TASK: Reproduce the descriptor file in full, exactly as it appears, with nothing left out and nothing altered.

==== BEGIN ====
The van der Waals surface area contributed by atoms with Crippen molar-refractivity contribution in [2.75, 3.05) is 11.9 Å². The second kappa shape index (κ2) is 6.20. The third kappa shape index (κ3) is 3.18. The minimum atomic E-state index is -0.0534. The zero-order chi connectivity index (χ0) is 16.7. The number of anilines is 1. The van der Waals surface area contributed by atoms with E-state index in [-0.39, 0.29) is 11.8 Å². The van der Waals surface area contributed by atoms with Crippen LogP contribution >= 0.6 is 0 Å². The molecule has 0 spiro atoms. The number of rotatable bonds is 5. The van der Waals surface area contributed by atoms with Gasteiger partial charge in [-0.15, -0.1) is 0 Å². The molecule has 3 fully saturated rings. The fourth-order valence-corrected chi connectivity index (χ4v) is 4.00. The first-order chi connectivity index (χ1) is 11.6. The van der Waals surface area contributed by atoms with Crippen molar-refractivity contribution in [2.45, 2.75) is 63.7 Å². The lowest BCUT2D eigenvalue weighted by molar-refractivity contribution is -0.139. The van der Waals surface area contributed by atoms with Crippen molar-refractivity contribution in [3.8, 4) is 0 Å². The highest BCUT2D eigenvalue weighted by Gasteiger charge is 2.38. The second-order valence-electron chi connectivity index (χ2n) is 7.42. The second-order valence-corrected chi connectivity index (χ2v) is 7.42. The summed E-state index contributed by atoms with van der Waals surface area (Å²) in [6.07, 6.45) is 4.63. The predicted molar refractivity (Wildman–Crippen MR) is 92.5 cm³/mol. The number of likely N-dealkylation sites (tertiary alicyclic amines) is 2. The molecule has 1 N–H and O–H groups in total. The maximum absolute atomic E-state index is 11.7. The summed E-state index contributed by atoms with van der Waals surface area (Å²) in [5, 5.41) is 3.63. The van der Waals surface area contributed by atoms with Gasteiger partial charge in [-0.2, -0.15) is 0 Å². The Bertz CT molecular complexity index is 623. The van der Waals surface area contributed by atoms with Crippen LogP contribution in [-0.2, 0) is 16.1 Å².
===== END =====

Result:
The van der Waals surface area contributed by atoms with Crippen molar-refractivity contribution in [2.75, 3.05) is 11.9 Å². The second kappa shape index (κ2) is 6.20. The third kappa shape index (κ3) is 3.18. The minimum atomic E-state index is -0.0534. The zero-order chi connectivity index (χ0) is 16.7. The number of anilines is 1. The van der Waals surface area contributed by atoms with E-state index in [-0.39, 0.29) is 11.8 Å². The van der Waals surface area contributed by atoms with Crippen LogP contribution >= 0.6 is 0 Å². The molecule has 0 spiro atoms. The number of rotatable bonds is 5. The van der Waals surface area contributed by atoms with Gasteiger partial charge in [-0.15, -0.1) is 0 Å². The molecule has 3 fully saturated rings. The fourth-order valence-corrected chi connectivity index (χ4v) is 4.00. The first-order chi connectivity index (χ1) is 11.6. The van der Waals surface area contributed by atoms with Crippen molar-refractivity contribution in [2.45, 2.75) is 63.7 Å². The lowest BCUT2D eigenvalue weighted by molar-refractivity contribution is -0.139. The van der Waals surface area contributed by atoms with Crippen molar-refractivity contribution in [3.8, 4) is 0 Å². The highest BCUT2D eigenvalue weighted by Gasteiger charge is 2.38. The second-order valence-electron chi connectivity index (χ2n) is 7.42. The second-order valence-corrected chi connectivity index (χ2v) is 7.42. The summed E-state index contributed by atoms with van der Waals surface area (Å²) in [6.07, 6.45) is 4.63. The predicted molar refractivity (Wildman–Crippen MR) is 92.5 cm³/mol. The number of likely N-dealkylation sites (tertiary alicyclic amines) is 2. The molecule has 1 N–H and O–H groups in total. The maximum absolute atomic E-state index is 11.7. The summed E-state index contributed by atoms with van der Waals surface area (Å²) in [5, 5.41) is 3.63. The van der Waals surface area contributed by atoms with Gasteiger partial charge in [-0.2, -0.15) is 0 Å². The Bertz CT molecular complexity index is 623. The van der Waals surface area contributed by atoms with Crippen LogP contribution in [-0.2, 0) is 16.1 Å².